According to Wunderman Thompson Commerce, the closure of in-store operations has already sparked a sudden surge of interest in digital commerce. From the smallest corner shops to the biggest global brands, retailers are looking for ways to keep trading despite their doors being shut.
Tips to maintain customer and website traffic and online conversions:
Communication is key
Get on your comms channels and start talking to people. Think about how you want your brand to be perceived during these times and how you can best get that message across. Utilise all the options available to you – update your website regularly with useful and relevant Covid-19 related information, get active on social media, send texts, push notifications and emails out to your subscriber lists, set up extra phone lines or an IM chat platform so your customers can reach you. Be careful what you say though; emotions are high and consumers are likely to be more sensitive to companies trying to sell or profit from the situation.
If you have had to close stores, redeploying staff to be customer care advisors and using your social accounts to assist in managing customer queries or concerns is a good play. Expect a surge in contacts as customers have queries about pending orders and want to understand the situation – so ensure you have a team that can handle the digital dialogue in good time.
A bit of online retail therapy will add some light relief for your customers, so entice them with promotions on something they are likely to want to buy. Don’t be exploitative as we have suggested – instead, be selective in what you’re promoting; there is very little experience or data to provide insight into what people look for at a time like this, so it really is over to your understanding of your customers. Alternatively, make the discount its own purpose – your gift to your customers to help brighten the mood. This could also be a good way to manage your stock, with sales falling short of targets.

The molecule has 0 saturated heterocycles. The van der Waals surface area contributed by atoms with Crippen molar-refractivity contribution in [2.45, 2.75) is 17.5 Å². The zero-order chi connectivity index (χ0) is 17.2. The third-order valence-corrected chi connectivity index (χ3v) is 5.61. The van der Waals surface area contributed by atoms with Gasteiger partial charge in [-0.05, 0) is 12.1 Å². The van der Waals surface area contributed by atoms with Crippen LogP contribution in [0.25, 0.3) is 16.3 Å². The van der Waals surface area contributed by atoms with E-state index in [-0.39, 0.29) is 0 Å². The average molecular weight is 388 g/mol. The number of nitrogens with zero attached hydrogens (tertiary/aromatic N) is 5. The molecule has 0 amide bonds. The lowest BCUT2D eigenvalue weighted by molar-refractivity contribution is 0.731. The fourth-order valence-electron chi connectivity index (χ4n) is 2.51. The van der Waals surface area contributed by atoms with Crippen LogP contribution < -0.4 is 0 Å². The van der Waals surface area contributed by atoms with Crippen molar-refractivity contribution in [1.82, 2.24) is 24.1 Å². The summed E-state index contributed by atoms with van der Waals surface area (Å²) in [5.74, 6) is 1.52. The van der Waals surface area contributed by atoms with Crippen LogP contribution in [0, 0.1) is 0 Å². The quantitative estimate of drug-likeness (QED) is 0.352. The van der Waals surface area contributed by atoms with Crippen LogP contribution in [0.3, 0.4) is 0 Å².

Pivot and flex your spend
Now is the time to look at where you’re investing your money. Are you bidding on the right terms? Are your marketing campaigns still relevant and targeting the right channels? Adapt your spend to ensure your efforts (and money) is focused on the right places.
The worst thing that could happen in times like this is for you to lose control. Make sure your systems are scaled, your teams are well resourced, and processes are adapted to handle the increased volumes.
Manage the volumes
Virtual queues are a great way to govern visits to your website. Try making your landing page queue engaging by adding content or something fun to minimise the disappointment of having to queue. Sound alerts for when access is granted would also be helpful. If your stores are still open for ‘essential’ business, establishing a ticketing or slot system can help in managing the flow of store visitors and adhering to the government’s social distancing guidelines.
Own your Channel
This is an exceptional time when you are likely to experience increased online traffic as never before. Now is the time to demonstrate mastery of your digital channels, for instance, adding new, personalised and shoppable content frequently (but not invasively) across your sites. Do this well, and Amazon and other so-called ‘interface imperialists’ won’t get a look in.
Addressing the drop in online conversions
Make it relevant
Make sure your digital channels are prioritising what is likely to be most relevant for your customers at this time. You are probably going to need to rethink how you’re ranking products in pages, removing or demoting any out-of-stock products, promoting relevant content and highlighting the right categories within navigation. Homeware, gifting, loungewear, cosmetics and activewear are good examples of the kinds of categories you should be prioritising to help people through isolation. This is an opportunity to do the right thing for your business by doing what’s best for your customers.